Elster: I hear people talk about the new normal. I do think the digital approaches we’re taking will continue. We’ve seen a lot of value in it and so have my customers. [Even in non-COVID times] not every customer is able to travel to a trade show because of cost or because they are owner-operated. However, I do envision getting back in front of customers and getting back to trade shows, and getting in front of our suppliers. I don’t think this is the new normal – that we’re going to sit inside and just work from our workplaces. But as for the digital aspect of doing business, that will continue 100 percent. It’s really provided another avenue for us to get product in front of our customers even quicker than we have in the past. It’s been very successful, we’ve enhanced our website to be best in class, and we’ve made a lot of changes to search capabilities, online promos, invoice tracking and bill paying, that have been very valuable to our dealers.
Holzer: I expect the distribution business to return to business as normal prior to the pandemic in the post-COVID recovery period, but we have certainly learned some important lessons as a result of COVID-19. Through the pandemic, communication was key to keeping dealers and distributors successful. PowerHouse Alliance distributor members have adopted new options to get products to dealers including same-day delivery, more member trucks on the roads, additional locations, and stocking warehouses with larger quantities of product. Through the remainder of 2021, we will continue to reap the benefits of enhanced communication as we introduce new locations, vendors, and products and return to a consistent in-person training schedule that offers more, including some additional surprises to be unveiled.
Levy: We all experienced the attenuation of the distribution business as brands went direct to retail and bypassed the distributor in the middle. More retailers have closed, and we find ourselves in a new world with more and more brands chasing less and less retailers. Retailers are continuously trying to simplify their supply chain by shrinking their vendor base. As a result, opportunities have opened up for distributors who have vendor numbers and can supply a multitude of solutions.
Fischer: Things will normalize, as restaurants, movie theaters and more open up, and people ‘feel’ like things are getting normal, and they are being vaccinated… There will be less fear — that is key to actually having meetings and demonstrations with dealers. I believe we will have mask mandates at trainings and still use video conferencing more than in the past, so networking products will continue to have strong growth. The world is maybe going back to the office, but a lot of companies will still prefer their employees to have a mix of office and at-home work. Again, there are many great opportunities for our Catalyst AV members and dealers.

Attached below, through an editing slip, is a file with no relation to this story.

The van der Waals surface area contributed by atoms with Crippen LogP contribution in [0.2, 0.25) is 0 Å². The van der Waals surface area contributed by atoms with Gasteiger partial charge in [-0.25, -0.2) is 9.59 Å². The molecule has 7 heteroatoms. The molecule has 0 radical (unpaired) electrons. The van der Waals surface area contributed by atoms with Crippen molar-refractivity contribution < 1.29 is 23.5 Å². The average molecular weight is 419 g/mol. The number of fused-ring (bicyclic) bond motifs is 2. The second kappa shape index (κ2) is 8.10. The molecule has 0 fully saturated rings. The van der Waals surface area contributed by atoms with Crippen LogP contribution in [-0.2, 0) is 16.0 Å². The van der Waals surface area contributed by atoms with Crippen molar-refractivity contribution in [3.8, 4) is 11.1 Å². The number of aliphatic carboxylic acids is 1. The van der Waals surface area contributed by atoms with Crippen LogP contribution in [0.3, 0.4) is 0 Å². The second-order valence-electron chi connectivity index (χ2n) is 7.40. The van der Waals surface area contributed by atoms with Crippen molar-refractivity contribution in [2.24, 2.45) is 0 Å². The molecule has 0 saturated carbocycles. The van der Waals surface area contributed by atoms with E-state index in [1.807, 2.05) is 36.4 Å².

Nelson: We at 21st Century Distributing believe that change is inevitable and are always looking to improve our dealer experience day to day. Will we see the same kind of face-to-face interaction that was considered the “normal” prior to COVID? No. However, that was changing regardless, with dealers utilizing incredible technological tools to showcase pre-project designs and proposals online without needing to be in front of the client. This change was also coming on the distribution side, and a need for dealers to have access to their products quickly. We implemented a 24-hour pickup program at our locations specifically to address this need so an integrator could place an order anytime and know it would be waiting for them that night or early the next morning. Change happens sometimes slowly and sometimes in the blink of an eye. It’s how you adapt and adjust your business models to meet this change, and then anticipate the next one that will determine your level of success. 21st is looking forward to the future.
Allen: As we move to the next chapter of the pandemic, there will be a “new normal” in distribution. This new normal will allow distributors to use technology and speed to market that will help better communications to our customers and delivery of new products. I believe that customers who were able to find distributors that could support some of their needs over the last 12 months will continue to support some percentage of their business moving forward because of the lessons learned during the pandemic.
Just as retailers found out that less suppliers are probably not the way of the future, distributors also found that a mix of suppliers from around the globe is important to the future of their businesses.
Halperin: We anticipate overall manufacturer inventory levels will continue to improve as the year goes on. Manufacturers will be looking to make up lost share from the previous 12 months — this year’s holiday appliance offerings should be more in line with the traditional promotional period.
We also expect the buying groups to some extent will be able to conduct physical Buy Fairs. While the virtual experience has become a necessary and relevant way to conduct business, it’s still important to meet with dealers and vendors in person at such events when safely possible.